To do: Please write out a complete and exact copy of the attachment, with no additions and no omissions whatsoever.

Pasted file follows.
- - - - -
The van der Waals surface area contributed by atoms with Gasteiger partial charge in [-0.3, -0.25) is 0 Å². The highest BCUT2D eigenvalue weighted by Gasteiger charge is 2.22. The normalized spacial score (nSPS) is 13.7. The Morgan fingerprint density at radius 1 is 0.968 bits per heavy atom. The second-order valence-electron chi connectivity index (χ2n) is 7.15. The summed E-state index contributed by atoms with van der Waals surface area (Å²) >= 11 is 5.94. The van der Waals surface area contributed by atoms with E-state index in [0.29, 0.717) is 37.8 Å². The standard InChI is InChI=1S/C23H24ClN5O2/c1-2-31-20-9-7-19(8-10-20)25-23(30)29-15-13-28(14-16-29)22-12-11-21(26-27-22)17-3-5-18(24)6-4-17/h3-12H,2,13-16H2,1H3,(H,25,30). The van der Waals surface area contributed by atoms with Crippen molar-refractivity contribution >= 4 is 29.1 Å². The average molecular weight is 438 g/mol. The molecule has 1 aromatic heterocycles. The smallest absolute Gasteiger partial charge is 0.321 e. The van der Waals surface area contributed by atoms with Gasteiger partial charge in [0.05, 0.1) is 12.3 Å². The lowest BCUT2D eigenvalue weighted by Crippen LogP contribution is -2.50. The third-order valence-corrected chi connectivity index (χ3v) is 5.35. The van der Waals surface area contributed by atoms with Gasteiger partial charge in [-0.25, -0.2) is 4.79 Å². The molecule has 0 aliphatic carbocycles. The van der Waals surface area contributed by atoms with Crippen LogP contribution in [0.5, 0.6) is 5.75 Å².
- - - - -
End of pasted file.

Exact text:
The van der Waals surface area contributed by atoms with Gasteiger partial charge in [-0.3, -0.25) is 0 Å². The highest BCUT2D eigenvalue weighted by Gasteiger charge is 2.22. The normalized spacial score (nSPS) is 13.7. The Morgan fingerprint density at radius 1 is 0.968 bits per heavy atom. The second-order valence-electron chi connectivity index (χ2n) is 7.15. The summed E-state index contributed by atoms with van der Waals surface area (Å²) >= 11 is 5.94. The van der Waals surface area contributed by atoms with E-state index in [0.29, 0.717) is 37.8 Å². The standard InChI is InChI=1S/C23H24ClN5O2/c1-2-31-20-9-7-19(8-10-20)25-23(30)29-15-13-28(14-16-29)22-12-11-21(26-27-22)17-3-5-18(24)6-4-17/h3-12H,2,13-16H2,1H3,(H,25,30). The van der Waals surface area contributed by atoms with Crippen molar-refractivity contribution >= 4 is 29.1 Å². The average molecular weight is 438 g/mol. The molecule has 1 aromatic heterocycles. The smallest absolute Gasteiger partial charge is 0.321 e. The van der Waals surface area contributed by atoms with Gasteiger partial charge in [0.05, 0.1) is 12.3 Å². The lowest BCUT2D eigenvalue weighted by Crippen LogP contribution is -2.50. The third-order valence-corrected chi connectivity index (χ3v) is 5.35. The van der Waals surface area contributed by atoms with Gasteiger partial charge in [-0.25, -0.2) is 4.79 Å². The molecule has 0 aliphatic carbocycles. The van der Waals surface area contributed by atoms with Crippen LogP contribution in [0.5, 0.6) is 5.75 Å².